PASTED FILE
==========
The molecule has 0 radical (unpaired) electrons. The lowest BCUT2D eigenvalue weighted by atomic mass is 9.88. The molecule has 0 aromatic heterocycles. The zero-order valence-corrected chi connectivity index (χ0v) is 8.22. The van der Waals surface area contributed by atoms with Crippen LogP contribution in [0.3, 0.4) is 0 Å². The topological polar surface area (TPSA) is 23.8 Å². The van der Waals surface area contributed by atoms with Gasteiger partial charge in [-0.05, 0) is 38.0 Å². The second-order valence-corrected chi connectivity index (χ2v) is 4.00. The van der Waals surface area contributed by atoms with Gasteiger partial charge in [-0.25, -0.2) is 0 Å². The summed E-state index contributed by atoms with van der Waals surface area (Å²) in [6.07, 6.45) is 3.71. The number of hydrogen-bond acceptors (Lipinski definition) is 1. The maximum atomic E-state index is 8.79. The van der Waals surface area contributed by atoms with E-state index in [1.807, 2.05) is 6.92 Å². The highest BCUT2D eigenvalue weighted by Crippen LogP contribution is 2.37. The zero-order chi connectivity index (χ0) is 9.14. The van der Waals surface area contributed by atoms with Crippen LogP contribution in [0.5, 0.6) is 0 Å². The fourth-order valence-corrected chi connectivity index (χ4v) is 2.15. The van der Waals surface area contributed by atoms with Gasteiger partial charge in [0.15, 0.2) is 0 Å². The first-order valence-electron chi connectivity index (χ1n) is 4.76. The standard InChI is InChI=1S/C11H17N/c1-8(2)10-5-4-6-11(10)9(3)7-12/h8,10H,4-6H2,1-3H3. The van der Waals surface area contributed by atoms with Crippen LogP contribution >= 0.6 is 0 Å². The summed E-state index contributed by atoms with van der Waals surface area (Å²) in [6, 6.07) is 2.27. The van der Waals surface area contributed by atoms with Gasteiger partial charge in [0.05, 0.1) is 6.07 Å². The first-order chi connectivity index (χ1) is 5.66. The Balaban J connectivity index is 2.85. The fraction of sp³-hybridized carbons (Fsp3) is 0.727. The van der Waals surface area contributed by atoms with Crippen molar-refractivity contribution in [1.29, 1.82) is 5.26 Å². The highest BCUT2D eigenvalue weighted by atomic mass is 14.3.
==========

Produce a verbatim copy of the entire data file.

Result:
The molecule has 0 radical (unpaired) electrons. The lowest BCUT2D eigenvalue weighted by atomic mass is 9.88. The molecule has 0 aromatic heterocycles. The zero-order valence-corrected chi connectivity index (χ0v) is 8.22. The van der Waals surface area contributed by atoms with Crippen LogP contribution in [0.3, 0.4) is 0 Å². The topological polar surface area (TPSA) is 23.8 Å². The van der Waals surface area contributed by atoms with Gasteiger partial charge in [-0.05, 0) is 38.0 Å². The second-order valence-corrected chi connectivity index (χ2v) is 4.00. The van der Waals surface area contributed by atoms with Gasteiger partial charge in [-0.25, -0.2) is 0 Å². The summed E-state index contributed by atoms with van der Waals surface area (Å²) in [6.07, 6.45) is 3.71. The number of hydrogen-bond acceptors (Lipinski definition) is 1. The maximum atomic E-state index is 8.79. The van der Waals surface area contributed by atoms with E-state index in [1.807, 2.05) is 6.92 Å². The highest BCUT2D eigenvalue weighted by Crippen LogP contribution is 2.37. The zero-order chi connectivity index (χ0) is 9.14. The van der Waals surface area contributed by atoms with Crippen LogP contribution in [0.5, 0.6) is 0 Å². The fourth-order valence-corrected chi connectivity index (χ4v) is 2.15. The van der Waals surface area contributed by atoms with Gasteiger partial charge in [0.15, 0.2) is 0 Å². The first-order valence-electron chi connectivity index (χ1n) is 4.76. The standard InChI is InChI=1S/C11H17N/c1-8(2)10-5-4-6-11(10)9(3)7-12/h8,10H,4-6H2,1-3H3. The van der Waals surface area contributed by atoms with Crippen LogP contribution >= 0.6 is 0 Å². The summed E-state index contributed by atoms with van der Waals surface area (Å²) in [6, 6.07) is 2.27. The van der Waals surface area contributed by atoms with Gasteiger partial charge in [0.05, 0.1) is 6.07 Å². The first-order chi connectivity index (χ1) is 5.66. The Balaban J connectivity index is 2.85. The fraction of sp³-hybridized carbons (Fsp3) is 0.727. The van der Waals surface area contributed by atoms with Crippen molar-refractivity contribution in [1.29, 1.82) is 5.26 Å². The highest BCUT2D eigenvalue weighted by atomic mass is 14.3.